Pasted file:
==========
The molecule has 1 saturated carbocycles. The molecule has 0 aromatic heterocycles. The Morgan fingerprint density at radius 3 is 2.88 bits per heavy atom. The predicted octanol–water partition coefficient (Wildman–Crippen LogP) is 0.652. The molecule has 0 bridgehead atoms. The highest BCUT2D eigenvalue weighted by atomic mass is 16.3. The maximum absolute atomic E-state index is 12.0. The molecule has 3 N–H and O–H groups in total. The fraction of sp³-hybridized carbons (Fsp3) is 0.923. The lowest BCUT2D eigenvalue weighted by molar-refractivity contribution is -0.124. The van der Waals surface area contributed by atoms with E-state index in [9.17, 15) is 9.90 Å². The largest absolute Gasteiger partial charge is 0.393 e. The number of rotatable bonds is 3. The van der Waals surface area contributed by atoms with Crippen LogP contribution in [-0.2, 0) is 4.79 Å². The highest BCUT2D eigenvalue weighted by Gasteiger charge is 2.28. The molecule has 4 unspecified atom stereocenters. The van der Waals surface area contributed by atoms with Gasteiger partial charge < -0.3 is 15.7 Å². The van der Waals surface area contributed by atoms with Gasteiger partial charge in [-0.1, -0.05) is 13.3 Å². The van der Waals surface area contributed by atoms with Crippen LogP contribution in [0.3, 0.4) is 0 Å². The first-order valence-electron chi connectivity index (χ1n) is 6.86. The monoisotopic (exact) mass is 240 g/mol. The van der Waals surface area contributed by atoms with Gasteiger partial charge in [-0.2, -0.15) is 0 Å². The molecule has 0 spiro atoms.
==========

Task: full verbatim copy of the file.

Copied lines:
The molecule has 1 saturated carbocycles. The molecule has 0 aromatic heterocycles. The Morgan fingerprint density at radius 3 is 2.88 bits per heavy atom. The predicted octanol–water partition coefficient (Wildman–Crippen LogP) is 0.652. The molecule has 0 bridgehead atoms. The highest BCUT2D eigenvalue weighted by atomic mass is 16.3. The maximum absolute atomic E-state index is 12.0. The molecule has 3 N–H and O–H groups in total. The fraction of sp³-hybridized carbons (Fsp3) is 0.923. The lowest BCUT2D eigenvalue weighted by molar-refractivity contribution is -0.124. The van der Waals surface area contributed by atoms with E-state index in [9.17, 15) is 9.90 Å². The largest absolute Gasteiger partial charge is 0.393 e. The number of rotatable bonds is 3. The van der Waals surface area contributed by atoms with Crippen LogP contribution in [-0.2, 0) is 4.79 Å². The highest BCUT2D eigenvalue weighted by Gasteiger charge is 2.28. The molecule has 4 unspecified atom stereocenters. The van der Waals surface area contributed by atoms with Gasteiger partial charge < -0.3 is 15.7 Å². The van der Waals surface area contributed by atoms with Gasteiger partial charge in [-0.1, -0.05) is 13.3 Å². The van der Waals surface area contributed by atoms with Crippen LogP contribution in [0.3, 0.4) is 0 Å². The first-order valence-electron chi connectivity index (χ1n) is 6.86. The monoisotopic (exact) mass is 240 g/mol. The van der Waals surface area contributed by atoms with Gasteiger partial charge in [-0.2, -0.15) is 0 Å². The molecule has 0 spiro atoms.